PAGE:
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Saturday, February 29, 2020

Coronavirus - Ignore the Talking Heads, Listen to the Scientists & Medical Professionals

(What some would have you believe; note that it apparently stinks to be Hawaii & Alaska)

Preface:  Right off the bat I will confess to the fact that I have a conflict of interest when it comes to this topic.  Specifically, I have a daughter, Dr. Albert, who is a real-life scientist.  This is in addition to my bias against bull$hit, especially as spread by politicians and the opinion media.  On to the post.

* * * * * *

We live in an interesting age, one where truth can attempt to be re-written by a Sharpie and science marginalized because it provides truths that some voters may just as soon not want to hear.  As if ignoring a fact somehow changes it into a fiction.  Anyway, you can find some rational, non-politicized advice from scientists and medical professionals about the coronavirus HERE.   A key point or two is noted directly below.

"A mask that you have never used before and wear all day long, that gets damp, is not going to help you. You may touch it a lot because it is uncomfortable, lowering its effectiveness.
Quite simply, good hand hygiene and face hygiene will protect you from a lot of illnesses, including Covid-19.
    Risk is dependent on exposure. Some people will have an increased risk of infection, such as health care workers caring for patients with Covid-19 and other close contacts. For the general public in the US, who are unlikely to be exposed to this virus, the immediate health risk from Covid-19 is considered low at this time."

    This is a serious, nasty business.  As someone with asthma, I dread just getting a cold, as it takes forever for me to kick and inevitably ends up with me taking steroids that make me both bouncy and greasy (which, admittedly, is better than not actually breathing).  Needless to say, I want to limit my exposure to the virus, and quite frankly, you should too, especially if you or a family member is at heightened risk for infection.  Please take this seriously!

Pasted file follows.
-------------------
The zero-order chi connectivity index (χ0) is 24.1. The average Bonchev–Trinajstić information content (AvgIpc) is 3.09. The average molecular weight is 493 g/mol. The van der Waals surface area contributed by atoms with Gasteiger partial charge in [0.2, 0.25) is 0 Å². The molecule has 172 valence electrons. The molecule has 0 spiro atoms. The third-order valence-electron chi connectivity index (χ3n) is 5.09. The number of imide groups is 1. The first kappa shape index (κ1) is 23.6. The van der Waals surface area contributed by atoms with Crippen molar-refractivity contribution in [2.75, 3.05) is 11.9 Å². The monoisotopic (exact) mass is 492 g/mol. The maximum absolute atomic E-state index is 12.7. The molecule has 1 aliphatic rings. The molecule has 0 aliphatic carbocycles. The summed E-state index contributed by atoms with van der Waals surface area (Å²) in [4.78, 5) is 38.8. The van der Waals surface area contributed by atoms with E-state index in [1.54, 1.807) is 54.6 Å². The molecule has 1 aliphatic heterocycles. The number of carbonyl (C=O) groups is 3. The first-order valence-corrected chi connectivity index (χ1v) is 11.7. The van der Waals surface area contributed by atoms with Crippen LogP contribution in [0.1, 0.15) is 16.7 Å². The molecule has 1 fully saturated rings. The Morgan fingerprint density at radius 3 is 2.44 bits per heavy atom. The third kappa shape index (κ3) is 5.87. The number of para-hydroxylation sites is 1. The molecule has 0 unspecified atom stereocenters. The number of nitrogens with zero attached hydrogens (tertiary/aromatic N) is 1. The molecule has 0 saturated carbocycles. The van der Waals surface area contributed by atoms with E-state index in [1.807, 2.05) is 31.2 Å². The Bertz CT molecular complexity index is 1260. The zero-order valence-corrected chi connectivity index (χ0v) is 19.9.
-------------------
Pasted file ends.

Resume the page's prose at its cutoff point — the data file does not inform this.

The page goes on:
For the record, you will not get good information about the virus from talk radio or any single source, including (unfortunately) the United States government.  I just want to put that out there, in case anyone wants to believe that coronavirus is no worse than the common cold.

    Here are some additional sources of information that are not tainted by the political lens.

    World Health Organization (WHO) Facebook Page

    WHO Webpage

    Coronavirus Live Map (New York Times)

    BBC Coronavirus Tracking (BBC)

    Johns Hopkins Coronavirus Information

    Wall Street Journal, What We Know...

    Center for Disease Control (CDC)*

    Again, please take this seriously by staying informed.  Spend less time listening to politicians and more time listening to scientists and medical professionals.  Have a plan for how you will manage your affairs if, for example, schools and other public places are closed.  Stock up on medications.  Have plenty of extra non-perishable food on hand.  Avoid traveling if at all possible, especially by airplane.

    Mostly though, be careful out there.

    (*) Note that increasingly, it seems that attempts are being made to politicize information coming out of the CDC, including placing Vice President Mike Pence in charge of coronavirus communications (reference HERE). I am not suggesting that CDC information is unreliable, but I am stating that I would not solely rely on medical/scientific communications coming through someone who doesn't have a great track record when it comes to actual science (reference HERE).

    Wednesday, February 26, 2020

    Ash Wednesday

    True stories:  When I was a kid, I found three experiences to be particularly traumatic.

    #1) Dental Work
    As a very young kid, we went to a dentist who didn't believe in using Novocain.  Not a drop.  As I type this, I still have a memory of that drill going into my baby teeth...the pressure...the pain...the smell.  Fortunately, by the time reached about age 12, the old Dentist stopped practicing (that or Simon Wiesenthal finally caught up with him) so we started seeing a new dentist.  This one was far more compassionate.

    #2) Needles
    Like most kids, I hated needles.  What made me particularly bad with the pointy things was the fact that I had surgery three times between the ages of 5 and 7, so I got stuck a lot.  It honestly wasn't until my 20's before that fear started to wain.  Nowadays?  Heck, I give instructions on the placement of an IV (top of the hand, thank you very much).

    #3) Ash Wednesday